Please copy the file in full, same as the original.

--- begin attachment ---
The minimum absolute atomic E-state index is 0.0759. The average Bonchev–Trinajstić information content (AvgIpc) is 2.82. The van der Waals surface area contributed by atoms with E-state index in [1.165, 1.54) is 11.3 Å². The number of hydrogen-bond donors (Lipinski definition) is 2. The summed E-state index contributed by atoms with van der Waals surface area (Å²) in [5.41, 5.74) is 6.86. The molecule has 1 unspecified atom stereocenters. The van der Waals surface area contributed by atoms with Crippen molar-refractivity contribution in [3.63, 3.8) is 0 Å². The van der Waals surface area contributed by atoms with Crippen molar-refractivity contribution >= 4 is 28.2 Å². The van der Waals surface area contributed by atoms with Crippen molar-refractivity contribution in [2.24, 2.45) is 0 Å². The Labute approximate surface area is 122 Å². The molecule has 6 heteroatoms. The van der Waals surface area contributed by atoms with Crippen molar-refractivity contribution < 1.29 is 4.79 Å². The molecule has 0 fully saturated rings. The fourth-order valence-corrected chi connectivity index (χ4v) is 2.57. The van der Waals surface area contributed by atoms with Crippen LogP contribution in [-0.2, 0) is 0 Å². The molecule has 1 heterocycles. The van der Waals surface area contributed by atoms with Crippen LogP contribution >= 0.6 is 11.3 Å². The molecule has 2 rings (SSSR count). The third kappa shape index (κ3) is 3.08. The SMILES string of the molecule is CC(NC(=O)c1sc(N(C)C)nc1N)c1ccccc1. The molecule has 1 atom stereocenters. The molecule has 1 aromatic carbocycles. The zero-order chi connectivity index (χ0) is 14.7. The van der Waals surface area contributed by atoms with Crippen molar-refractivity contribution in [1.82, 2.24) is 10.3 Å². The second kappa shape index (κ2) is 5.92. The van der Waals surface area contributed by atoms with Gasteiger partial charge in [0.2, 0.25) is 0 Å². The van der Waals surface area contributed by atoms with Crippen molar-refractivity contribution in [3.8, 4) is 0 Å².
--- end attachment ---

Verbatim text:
The minimum absolute atomic E-state index is 0.0759. The average Bonchev–Trinajstić information content (AvgIpc) is 2.82. The van der Waals surface area contributed by atoms with E-state index in [1.165, 1.54) is 11.3 Å². The number of hydrogen-bond donors (Lipinski definition) is 2. The summed E-state index contributed by atoms with van der Waals surface area (Å²) in [5.41, 5.74) is 6.86. The molecule has 1 unspecified atom stereocenters. The van der Waals surface area contributed by atoms with Crippen molar-refractivity contribution in [3.63, 3.8) is 0 Å². The van der Waals surface area contributed by atoms with Crippen molar-refractivity contribution >= 4 is 28.2 Å². The van der Waals surface area contributed by atoms with Crippen molar-refractivity contribution in [2.24, 2.45) is 0 Å². The Labute approximate surface area is 122 Å². The molecule has 6 heteroatoms. The van der Waals surface area contributed by atoms with Crippen molar-refractivity contribution < 1.29 is 4.79 Å². The molecule has 0 fully saturated rings. The fourth-order valence-corrected chi connectivity index (χ4v) is 2.57. The van der Waals surface area contributed by atoms with Crippen LogP contribution in [-0.2, 0) is 0 Å². The molecule has 1 heterocycles. The van der Waals surface area contributed by atoms with Crippen LogP contribution >= 0.6 is 11.3 Å². The molecule has 2 rings (SSSR count). The third kappa shape index (κ3) is 3.08. The SMILES string of the molecule is CC(NC(=O)c1sc(N(C)C)nc1N)c1ccccc1. The molecule has 1 atom stereocenters. The molecule has 1 aromatic carbocycles. The zero-order chi connectivity index (χ0) is 14.7. The van der Waals surface area contributed by atoms with Crippen molar-refractivity contribution in [1.82, 2.24) is 10.3 Å². The second kappa shape index (κ2) is 5.92. The van der Waals surface area contributed by atoms with Gasteiger partial charge in [0.2, 0.25) is 0 Å². The van der Waals surface area contributed by atoms with Crippen molar-refractivity contribution in [3.8, 4) is 0 Å².